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105 Cards in this Set

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ASCVD
Aterosclerotic cardiovascular disease
CAD
coronary artery disease
IHD
ischemic heart disease
NTG
Nitroglycerin
AMI
acute myocardial infarction
CABG
coronary artery bypass graft
ACB
aortocoronary bypass
CK
creatine phosphokinase
CPK
creatine phosphokinase
LH
lactic dehydrogenase
LDH
lactic dehydrogenase
SGOT
serum glutamic oxalacetic transaminase
AST
serum glutamic oxalacetic transaminase
Type of angina: Symptom of pain caused by myocardial ischemia; provoked by stress, during exercise
Angina pectoris
What is another name for variant angina?
Prinzmetal's angina
Type of angina:
Chest pain that occurs at rest, people that have preserved exercise capacity
Prinzmetal's angina/Variant angina
Type of angina: Worst case scenario; occurs at rest, increase in frequency and duration over time; can lead to myocardial infarction and requires immediate medical attention
Unstable Angina/Crescendo angina
What is another name for unstable angina?
Cresendo angina
Type of angina: myocardial infarction without any chest pain
Silent myocardial infarction
S/S: May be described by the patient as pain, discomfort, tightness, ache or pressure
Angina
(S/S): Many patients do not use the word pain
Angina
(S/S): Located in the retrosternal area with or without feeling the sensations in the throat, mandible, shoulders, etc.
angina
(S/S): Size of the area of discomfort is usually that of a clinched fist or greater
angina
(S/S): Lasts 30 seconds to several minutes if the ppt cause is eliminated
angina
(S/S): Size of the area of discomfort is usually that of a clinched fist or greater
angina
(S/S): Does not last more than 15 minutes
angina
(S/S): Can be produced by effort or emotional stress or may occur spontaneously
angina
(S/S): May be ppt. by changes in the weather
angina
(S/S): An observer may detect facial pallor
angina
(S/S): substernal chest pain often accompanied by N/V, diaphoresis, pain that may radiate to back, jaw or left arm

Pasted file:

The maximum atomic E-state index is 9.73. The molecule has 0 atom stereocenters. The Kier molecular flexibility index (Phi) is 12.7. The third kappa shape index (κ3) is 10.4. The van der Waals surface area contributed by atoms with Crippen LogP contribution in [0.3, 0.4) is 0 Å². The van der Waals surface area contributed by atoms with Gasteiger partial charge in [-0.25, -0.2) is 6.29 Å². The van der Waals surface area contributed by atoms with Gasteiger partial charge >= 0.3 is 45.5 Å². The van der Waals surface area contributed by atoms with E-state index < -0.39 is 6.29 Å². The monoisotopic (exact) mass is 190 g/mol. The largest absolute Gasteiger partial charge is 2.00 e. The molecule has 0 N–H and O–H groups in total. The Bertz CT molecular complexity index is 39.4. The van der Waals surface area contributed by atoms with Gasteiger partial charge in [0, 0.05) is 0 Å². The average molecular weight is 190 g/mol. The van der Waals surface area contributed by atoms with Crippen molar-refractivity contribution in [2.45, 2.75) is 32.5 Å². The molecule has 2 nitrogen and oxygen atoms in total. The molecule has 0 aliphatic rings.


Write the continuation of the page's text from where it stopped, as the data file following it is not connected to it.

myocardial infarction
(S/S): Pain may appear to be like indigestion
myocardial infarction
(S/S): anxiety, sob, dizziness, feeling of "impending doom"
myocardial infarction
(S/S): S4 gallop, murmurs
myocardial infarction
(S/S): ECG changes
myocardial infarction
PMH is a lab/diagnostic test used in ____________
angina and myocardial infarction
ST segment elevation or depression is a lab/diagnostic test used in ____________
angina
Exercise tolerance stress test is a lab/diagnostic test used in ____________
angina
Cardiac catheterization is a lab/diagnostic test used in ____________
angina
Serial isoenzymes is a lab/diagnostic test used in ____________
myocardial infarction
ST segment elevation, T wave inversion, appearance of Q waves is a lab/diagnostic test used in ____________
myocardial infarction
What does an ECG reading look like in a pt. with angina?
ST segment elevation or depression
What does an ECG reading look like in a pt. with a myocardial infarction?
ST segment elevation
T wave inversion
appearance of Q waves
What are some of the symptoms of unstable angina?
new onset
cresendo angina
occuring at rest
Definition: Continuted decrease in oxygen delivery resulting in permanent cell injury and death (thrombus formation/occlusion)
myocardial infarction
What are the three isoenzymes?
CK-MB
CK-BB
CK-MM
Where is CK-MB found?
myocardium and skeletal muscle
Where is CK-BB found?
brain, lungs and GI tract
Where is CK-MM found?
skeletal, cardiac muscle
Normal range of CK in males
40-200 IU/L
Normal range of CK in females
35-150 IU/L
Normal range for CK-MB
< 12 IU/L
Normal range for LDH?
100-210 IU/L
Normal range of AST for males
0-37
Normal range of AST for females
1-31
AST
aspartate aminotransferase
Normal range for Troponin I
< 1.5 ng/ml
Normal range for Troponin T
less than or equal to 2 ng/ml
Which enzyme stimulates transfer of PO4 groups?
CK
Which enzyme is concentrated in tissues dependent on aerobic metabolism?
CK